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Letter: A way to wind up the old power plant

Grayson Power Plant

An employee walks through the Grayson Power Plant on Thursday, December 4, 2008.

(File photo)

We understand the city is pursuing a repowering plan for the Grayson power plant in order to produce 250 megawatts of power for the city’s peek electrical demand of 350 megawatts. Here are the particulars: 1) retention of Unit 9, a recently installed 50-megawatt gas turbine driven generator; 2) at-once replacement of all other generators that depend on steam with gas turbines to supply an additional 200 megawatts of power; 3) an estimated cost of $350 million and 4) because state law, at the time of the plan, required 30% of the energy portfolio to consist of renewables, the remaining 100 megawatts of the 350 megawatts would come from wind, solar and the like.

We’ve recommended not repowering all at once; but, rather to repower in phases. For example, Grayson’s oldest steam units 1 and 2, and the units that work in tandem with them and supply approximately 100 megawatts could be replaced with a particular gas turbine. Its cost is in the neighborhood of $100 million, and it generates from 50 to 100 megawatts without significant efficiency loss. It’s also environmentally cleaner than existing Grayson units. Installation costs would be significantly less. With Unit 9, 150 megawatts would be supplied by gas turbines. The old steam-driven units 3, 4 and 5, if needed and if kept in good repair, could supply approximately 100 additional megawatts.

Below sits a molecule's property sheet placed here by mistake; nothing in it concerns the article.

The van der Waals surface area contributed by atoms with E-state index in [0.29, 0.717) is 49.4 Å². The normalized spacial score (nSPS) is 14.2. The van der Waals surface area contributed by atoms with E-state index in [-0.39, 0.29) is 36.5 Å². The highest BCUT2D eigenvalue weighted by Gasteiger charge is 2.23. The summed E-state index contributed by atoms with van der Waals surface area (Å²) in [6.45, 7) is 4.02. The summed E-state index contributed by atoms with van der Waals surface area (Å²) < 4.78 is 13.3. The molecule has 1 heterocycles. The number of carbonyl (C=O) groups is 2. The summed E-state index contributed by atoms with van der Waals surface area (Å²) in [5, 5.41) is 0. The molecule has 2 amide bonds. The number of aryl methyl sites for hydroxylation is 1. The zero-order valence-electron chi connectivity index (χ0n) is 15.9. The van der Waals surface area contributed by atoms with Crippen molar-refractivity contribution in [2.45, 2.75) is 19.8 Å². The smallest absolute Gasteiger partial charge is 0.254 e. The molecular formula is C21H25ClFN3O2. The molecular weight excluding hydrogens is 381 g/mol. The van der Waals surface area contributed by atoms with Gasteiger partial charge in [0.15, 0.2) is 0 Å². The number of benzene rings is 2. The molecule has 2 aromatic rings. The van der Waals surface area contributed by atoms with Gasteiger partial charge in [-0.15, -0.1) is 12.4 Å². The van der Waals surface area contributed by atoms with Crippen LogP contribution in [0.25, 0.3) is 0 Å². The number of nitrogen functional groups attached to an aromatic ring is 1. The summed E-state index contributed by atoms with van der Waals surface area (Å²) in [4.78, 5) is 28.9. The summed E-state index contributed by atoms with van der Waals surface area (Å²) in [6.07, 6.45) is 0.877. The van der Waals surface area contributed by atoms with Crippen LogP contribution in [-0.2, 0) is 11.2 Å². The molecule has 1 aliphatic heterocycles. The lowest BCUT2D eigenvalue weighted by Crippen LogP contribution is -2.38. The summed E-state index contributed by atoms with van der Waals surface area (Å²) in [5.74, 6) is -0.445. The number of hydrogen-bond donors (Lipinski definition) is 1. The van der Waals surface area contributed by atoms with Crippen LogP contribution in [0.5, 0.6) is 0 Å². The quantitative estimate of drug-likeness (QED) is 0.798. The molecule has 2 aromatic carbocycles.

Because of fast-paced technological advances and because of increased governmental regulations regarding use of renewables, the city’s plan could saddle Glendalians with a $350-million debt for a plant whose electric generating capacity exceeds the needs of the city.

We urge the city to consider repowering Grayson in phases which would reduce costs to approximately $100 to 150 million and would allow flexibility in adapting to new technological and regulatory advances.

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Harry Zavos and Larry Moorehouse
Glendale


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